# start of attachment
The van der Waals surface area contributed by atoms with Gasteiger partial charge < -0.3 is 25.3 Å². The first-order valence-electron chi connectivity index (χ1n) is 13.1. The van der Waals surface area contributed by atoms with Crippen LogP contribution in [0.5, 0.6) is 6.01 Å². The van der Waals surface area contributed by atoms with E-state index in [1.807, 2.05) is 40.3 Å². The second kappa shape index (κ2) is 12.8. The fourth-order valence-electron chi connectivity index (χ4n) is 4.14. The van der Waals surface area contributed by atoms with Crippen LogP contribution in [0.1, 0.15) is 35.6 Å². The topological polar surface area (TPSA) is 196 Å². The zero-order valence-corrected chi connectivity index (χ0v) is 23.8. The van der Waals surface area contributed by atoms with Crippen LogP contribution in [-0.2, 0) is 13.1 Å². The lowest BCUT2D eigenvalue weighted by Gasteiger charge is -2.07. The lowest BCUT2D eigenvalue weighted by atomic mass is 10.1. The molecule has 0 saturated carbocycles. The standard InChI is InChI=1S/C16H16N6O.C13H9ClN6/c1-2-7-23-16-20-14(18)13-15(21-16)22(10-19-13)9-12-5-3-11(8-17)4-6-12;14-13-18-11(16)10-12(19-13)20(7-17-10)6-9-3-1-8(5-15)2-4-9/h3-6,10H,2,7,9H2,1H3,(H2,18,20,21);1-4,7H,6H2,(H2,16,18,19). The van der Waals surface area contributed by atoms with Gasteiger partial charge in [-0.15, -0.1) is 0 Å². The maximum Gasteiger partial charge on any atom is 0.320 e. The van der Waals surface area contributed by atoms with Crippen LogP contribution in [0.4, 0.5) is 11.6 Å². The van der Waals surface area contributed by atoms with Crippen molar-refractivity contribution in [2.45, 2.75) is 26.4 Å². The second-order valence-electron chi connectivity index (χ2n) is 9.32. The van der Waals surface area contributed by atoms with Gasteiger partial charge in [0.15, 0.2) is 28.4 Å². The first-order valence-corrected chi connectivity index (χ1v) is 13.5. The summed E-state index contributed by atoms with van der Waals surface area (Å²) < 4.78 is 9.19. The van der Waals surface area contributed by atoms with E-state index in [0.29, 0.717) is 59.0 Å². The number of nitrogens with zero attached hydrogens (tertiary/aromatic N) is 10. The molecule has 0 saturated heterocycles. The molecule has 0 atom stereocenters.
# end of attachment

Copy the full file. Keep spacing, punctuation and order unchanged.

The van der Waals surface area contributed by atoms with Gasteiger partial charge < -0.3 is 25.3 Å². The first-order valence-electron chi connectivity index (χ1n) is 13.1. The van der Waals surface area contributed by atoms with Crippen LogP contribution in [0.5, 0.6) is 6.01 Å². The van der Waals surface area contributed by atoms with E-state index in [1.807, 2.05) is 40.3 Å². The second kappa shape index (κ2) is 12.8. The fourth-order valence-electron chi connectivity index (χ4n) is 4.14. The van der Waals surface area contributed by atoms with Crippen LogP contribution in [0.1, 0.15) is 35.6 Å². The topological polar surface area (TPSA) is 196 Å². The zero-order valence-corrected chi connectivity index (χ0v) is 23.8. The van der Waals surface area contributed by atoms with Crippen LogP contribution in [-0.2, 0) is 13.1 Å². The lowest BCUT2D eigenvalue weighted by Gasteiger charge is -2.07. The lowest BCUT2D eigenvalue weighted by atomic mass is 10.1. The molecule has 0 saturated carbocycles. The standard InChI is InChI=1S/C16H16N6O.C13H9ClN6/c1-2-7-23-16-20-14(18)13-15(21-16)22(10-19-13)9-12-5-3-11(8-17)4-6-12;14-13-18-11(16)10-12(19-13)20(7-17-10)6-9-3-1-8(5-15)2-4-9/h3-6,10H,2,7,9H2,1H3,(H2,18,20,21);1-4,7H,6H2,(H2,16,18,19). The van der Waals surface area contributed by atoms with Gasteiger partial charge in [-0.15, -0.1) is 0 Å². The maximum Gasteiger partial charge on any atom is 0.320 e. The van der Waals surface area contributed by atoms with Crippen LogP contribution in [0.4, 0.5) is 11.6 Å². The van der Waals surface area contributed by atoms with Crippen molar-refractivity contribution in [2.45, 2.75) is 26.4 Å². The second-order valence-electron chi connectivity index (χ2n) is 9.32. The van der Waals surface area contributed by atoms with Gasteiger partial charge in [0.15, 0.2) is 28.4 Å². The first-order valence-corrected chi connectivity index (χ1v) is 13.5. The summed E-state index contributed by atoms with van der Waals surface area (Å²) < 4.78 is 9.19. The van der Waals surface area contributed by atoms with E-state index in [0.29, 0.717) is 59.0 Å². The number of nitrogens with zero attached hydrogens (tertiary/aromatic N) is 10. The molecule has 0 saturated heterocycles. The molecule has 0 atom stereocenters.